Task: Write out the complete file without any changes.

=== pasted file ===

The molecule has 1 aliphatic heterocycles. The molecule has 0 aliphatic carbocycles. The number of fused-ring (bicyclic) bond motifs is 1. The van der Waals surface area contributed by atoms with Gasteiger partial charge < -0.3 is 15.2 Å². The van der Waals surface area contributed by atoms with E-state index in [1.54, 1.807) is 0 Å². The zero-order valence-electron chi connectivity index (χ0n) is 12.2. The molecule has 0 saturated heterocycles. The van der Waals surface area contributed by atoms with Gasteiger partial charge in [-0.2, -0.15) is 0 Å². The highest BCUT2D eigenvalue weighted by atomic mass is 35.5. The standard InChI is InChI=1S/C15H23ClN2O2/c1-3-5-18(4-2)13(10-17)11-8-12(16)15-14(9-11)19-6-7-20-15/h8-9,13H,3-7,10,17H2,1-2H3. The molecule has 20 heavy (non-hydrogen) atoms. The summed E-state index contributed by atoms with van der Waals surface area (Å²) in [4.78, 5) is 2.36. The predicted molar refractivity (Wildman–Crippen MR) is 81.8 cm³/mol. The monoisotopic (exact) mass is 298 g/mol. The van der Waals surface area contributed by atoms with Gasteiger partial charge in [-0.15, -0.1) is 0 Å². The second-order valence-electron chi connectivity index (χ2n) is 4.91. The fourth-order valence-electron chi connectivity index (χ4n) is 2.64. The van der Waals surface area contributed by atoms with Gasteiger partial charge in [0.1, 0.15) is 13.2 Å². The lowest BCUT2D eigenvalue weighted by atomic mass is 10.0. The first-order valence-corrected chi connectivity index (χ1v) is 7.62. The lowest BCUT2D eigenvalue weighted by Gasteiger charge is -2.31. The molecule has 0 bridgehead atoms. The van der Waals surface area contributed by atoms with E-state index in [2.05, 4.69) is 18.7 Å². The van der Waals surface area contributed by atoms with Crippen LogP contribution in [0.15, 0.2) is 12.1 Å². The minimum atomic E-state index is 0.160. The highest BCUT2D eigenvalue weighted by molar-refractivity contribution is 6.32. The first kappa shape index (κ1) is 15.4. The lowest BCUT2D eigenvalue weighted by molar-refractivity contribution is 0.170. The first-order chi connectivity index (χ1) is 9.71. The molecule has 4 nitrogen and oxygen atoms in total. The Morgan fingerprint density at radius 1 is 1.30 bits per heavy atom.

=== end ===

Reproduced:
The molecule has 1 aliphatic heterocycles. The molecule has 0 aliphatic carbocycles. The number of fused-ring (bicyclic) bond motifs is 1. The van der Waals surface area contributed by atoms with Gasteiger partial charge < -0.3 is 15.2 Å². The van der Waals surface area contributed by atoms with E-state index in [1.54, 1.807) is 0 Å². The zero-order valence-electron chi connectivity index (χ0n) is 12.2. The molecule has 0 saturated heterocycles. The van der Waals surface area contributed by atoms with Gasteiger partial charge in [-0.2, -0.15) is 0 Å². The highest BCUT2D eigenvalue weighted by atomic mass is 35.5. The standard InChI is InChI=1S/C15H23ClN2O2/c1-3-5-18(4-2)13(10-17)11-8-12(16)15-14(9-11)19-6-7-20-15/h8-9,13H,3-7,10,17H2,1-2H3. The molecule has 20 heavy (non-hydrogen) atoms. The summed E-state index contributed by atoms with van der Waals surface area (Å²) in [4.78, 5) is 2.36. The predicted molar refractivity (Wildman–Crippen MR) is 81.8 cm³/mol. The monoisotopic (exact) mass is 298 g/mol. The van der Waals surface area contributed by atoms with Gasteiger partial charge in [-0.15, -0.1) is 0 Å². The second-order valence-electron chi connectivity index (χ2n) is 4.91. The fourth-order valence-electron chi connectivity index (χ4n) is 2.64. The van der Waals surface area contributed by atoms with Gasteiger partial charge in [0.1, 0.15) is 13.2 Å². The lowest BCUT2D eigenvalue weighted by atomic mass is 10.0. The first-order valence-corrected chi connectivity index (χ1v) is 7.62. The lowest BCUT2D eigenvalue weighted by Gasteiger charge is -2.31. The molecule has 0 bridgehead atoms. The van der Waals surface area contributed by atoms with E-state index in [2.05, 4.69) is 18.7 Å². The van der Waals surface area contributed by atoms with Crippen LogP contribution in [0.15, 0.2) is 12.1 Å². The minimum atomic E-state index is 0.160. The highest BCUT2D eigenvalue weighted by molar-refractivity contribution is 6.32. The first kappa shape index (κ1) is 15.4. The lowest BCUT2D eigenvalue weighted by molar-refractivity contribution is 0.170. The first-order chi connectivity index (χ1) is 9.71. The molecule has 4 nitrogen and oxygen atoms in total. The Morgan fingerprint density at radius 1 is 1.30 bits per heavy atom.